those now used at pubhc service in the German Protestant
churches of our country." The relative merits of these
books may be estimated according to these professions
when the words of the eminent Presbyterian professor,
Dr. J. W. Alexander, of Princeton, in criticism of German
hymns, are remembered :

*' In looking through Knapp, I observe, with pain, that
the nearer we come to our own day, the farther we are
from the cross ; more of the Muse, less of the Redeemer." i
Nevertheless these movements— ^strange as the state-
ment may seem — were partially reactionary against the
widespread rationalistic influences that were entering.
When the most vital and most central doctrines were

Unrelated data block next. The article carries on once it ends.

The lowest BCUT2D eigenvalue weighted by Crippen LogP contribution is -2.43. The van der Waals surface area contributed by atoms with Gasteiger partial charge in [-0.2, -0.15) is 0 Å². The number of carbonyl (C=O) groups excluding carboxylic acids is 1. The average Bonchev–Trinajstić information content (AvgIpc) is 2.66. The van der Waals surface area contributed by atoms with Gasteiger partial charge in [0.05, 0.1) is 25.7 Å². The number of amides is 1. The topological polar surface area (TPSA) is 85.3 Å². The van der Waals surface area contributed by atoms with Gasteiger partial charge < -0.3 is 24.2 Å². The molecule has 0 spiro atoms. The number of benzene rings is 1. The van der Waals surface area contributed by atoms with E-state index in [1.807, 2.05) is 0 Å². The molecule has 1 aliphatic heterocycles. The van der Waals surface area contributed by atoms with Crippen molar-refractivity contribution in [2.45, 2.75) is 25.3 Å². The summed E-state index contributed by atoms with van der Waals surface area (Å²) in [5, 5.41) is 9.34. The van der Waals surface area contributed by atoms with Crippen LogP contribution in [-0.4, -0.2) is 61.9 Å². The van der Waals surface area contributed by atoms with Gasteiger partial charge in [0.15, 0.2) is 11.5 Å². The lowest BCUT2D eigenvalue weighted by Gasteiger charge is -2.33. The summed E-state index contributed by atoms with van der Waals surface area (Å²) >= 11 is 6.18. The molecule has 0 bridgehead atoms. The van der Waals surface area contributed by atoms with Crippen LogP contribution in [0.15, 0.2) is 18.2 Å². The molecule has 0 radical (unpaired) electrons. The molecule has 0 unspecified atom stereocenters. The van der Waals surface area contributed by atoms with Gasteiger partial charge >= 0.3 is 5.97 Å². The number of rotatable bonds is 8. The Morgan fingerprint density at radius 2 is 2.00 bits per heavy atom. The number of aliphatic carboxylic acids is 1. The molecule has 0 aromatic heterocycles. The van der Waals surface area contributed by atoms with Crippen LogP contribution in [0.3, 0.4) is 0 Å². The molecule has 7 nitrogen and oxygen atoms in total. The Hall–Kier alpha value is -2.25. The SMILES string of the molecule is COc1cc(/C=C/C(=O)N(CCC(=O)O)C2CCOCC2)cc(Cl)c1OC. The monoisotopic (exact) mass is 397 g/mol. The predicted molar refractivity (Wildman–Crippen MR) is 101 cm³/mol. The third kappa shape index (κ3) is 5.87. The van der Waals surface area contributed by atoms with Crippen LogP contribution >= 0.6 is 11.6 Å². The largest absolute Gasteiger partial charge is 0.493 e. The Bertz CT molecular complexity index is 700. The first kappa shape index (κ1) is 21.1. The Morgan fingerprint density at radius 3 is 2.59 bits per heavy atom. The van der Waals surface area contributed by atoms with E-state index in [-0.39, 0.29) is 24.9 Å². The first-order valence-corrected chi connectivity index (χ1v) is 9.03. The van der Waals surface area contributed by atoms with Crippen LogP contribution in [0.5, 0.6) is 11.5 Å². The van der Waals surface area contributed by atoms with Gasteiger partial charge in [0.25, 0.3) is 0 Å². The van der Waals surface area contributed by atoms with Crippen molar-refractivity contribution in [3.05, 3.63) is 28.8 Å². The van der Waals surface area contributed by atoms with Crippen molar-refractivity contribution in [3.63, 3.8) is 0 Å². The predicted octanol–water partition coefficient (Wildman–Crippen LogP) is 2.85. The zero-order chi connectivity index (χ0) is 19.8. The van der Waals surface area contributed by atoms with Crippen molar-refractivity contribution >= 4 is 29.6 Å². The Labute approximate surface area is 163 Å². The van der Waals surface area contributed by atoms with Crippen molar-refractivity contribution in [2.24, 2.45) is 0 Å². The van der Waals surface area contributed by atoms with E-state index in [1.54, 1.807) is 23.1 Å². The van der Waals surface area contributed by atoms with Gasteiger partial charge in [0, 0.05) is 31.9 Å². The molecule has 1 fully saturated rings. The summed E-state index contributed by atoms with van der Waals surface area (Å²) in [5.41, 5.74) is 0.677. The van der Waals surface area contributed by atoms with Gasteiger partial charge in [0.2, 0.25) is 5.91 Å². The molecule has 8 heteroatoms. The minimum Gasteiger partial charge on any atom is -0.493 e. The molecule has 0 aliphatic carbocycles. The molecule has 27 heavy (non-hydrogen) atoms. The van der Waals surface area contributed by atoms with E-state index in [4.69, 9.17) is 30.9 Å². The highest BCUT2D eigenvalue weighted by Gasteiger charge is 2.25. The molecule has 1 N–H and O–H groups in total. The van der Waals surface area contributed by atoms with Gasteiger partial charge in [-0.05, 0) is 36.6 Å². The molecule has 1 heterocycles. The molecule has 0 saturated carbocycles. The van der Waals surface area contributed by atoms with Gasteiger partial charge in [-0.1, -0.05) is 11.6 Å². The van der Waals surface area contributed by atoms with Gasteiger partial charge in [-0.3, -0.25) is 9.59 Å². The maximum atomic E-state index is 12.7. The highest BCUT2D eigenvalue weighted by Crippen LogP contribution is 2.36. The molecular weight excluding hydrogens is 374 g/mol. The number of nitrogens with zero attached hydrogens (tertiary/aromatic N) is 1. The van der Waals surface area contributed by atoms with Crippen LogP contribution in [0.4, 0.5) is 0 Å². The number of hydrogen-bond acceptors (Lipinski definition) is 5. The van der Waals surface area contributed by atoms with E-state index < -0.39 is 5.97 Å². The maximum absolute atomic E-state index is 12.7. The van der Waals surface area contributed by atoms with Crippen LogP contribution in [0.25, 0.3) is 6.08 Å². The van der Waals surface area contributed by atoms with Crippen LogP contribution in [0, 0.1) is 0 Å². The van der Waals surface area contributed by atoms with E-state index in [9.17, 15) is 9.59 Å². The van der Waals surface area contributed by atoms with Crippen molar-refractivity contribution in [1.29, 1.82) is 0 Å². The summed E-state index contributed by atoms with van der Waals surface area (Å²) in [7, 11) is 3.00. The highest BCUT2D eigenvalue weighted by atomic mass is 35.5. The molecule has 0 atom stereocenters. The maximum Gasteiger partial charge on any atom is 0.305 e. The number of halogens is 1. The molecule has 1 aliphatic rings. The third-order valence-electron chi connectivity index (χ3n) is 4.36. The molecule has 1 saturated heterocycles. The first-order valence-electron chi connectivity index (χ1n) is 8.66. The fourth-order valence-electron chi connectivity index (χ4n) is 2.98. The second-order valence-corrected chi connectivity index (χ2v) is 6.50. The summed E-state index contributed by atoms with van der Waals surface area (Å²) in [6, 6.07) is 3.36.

assailed, it was not unnatural for Christian ministers of
diverging confessions to feel drawn toward each other in
their defense. There would be more sympathy between
a conservative Lutheran and a conservative Reformed
theologian than between him and the professed Lutheran
theology represented by the catechism bearing in 18 14 the
indorsement of the New York Ministerium. Where Lu-
therans were all in confusion because of the defection of
prominent pastors and professors in Germany and Amer-
ica, it was not strange for other Lutherans to find sympa-
thy in the association of those of a more positive faith
within the Reformed Church.

So much must be said, in order to interpret correctly
the position of the more earnest men of this period. But
there is a darker picture — perhaps the darkest in the his-
1 Schaff's " Kirchenfreund," vol. ii., p. 91.



tory of the Lutheran Church in America — that dare not
be passed over by one who would be a faithful historian.
It is that of not a few pastors, orthodox in the general
sense of the term, not from deep personal conviction, but
from intellectual indolence and motives of expediency.
Settled in the midst of large parishes of from six to twelve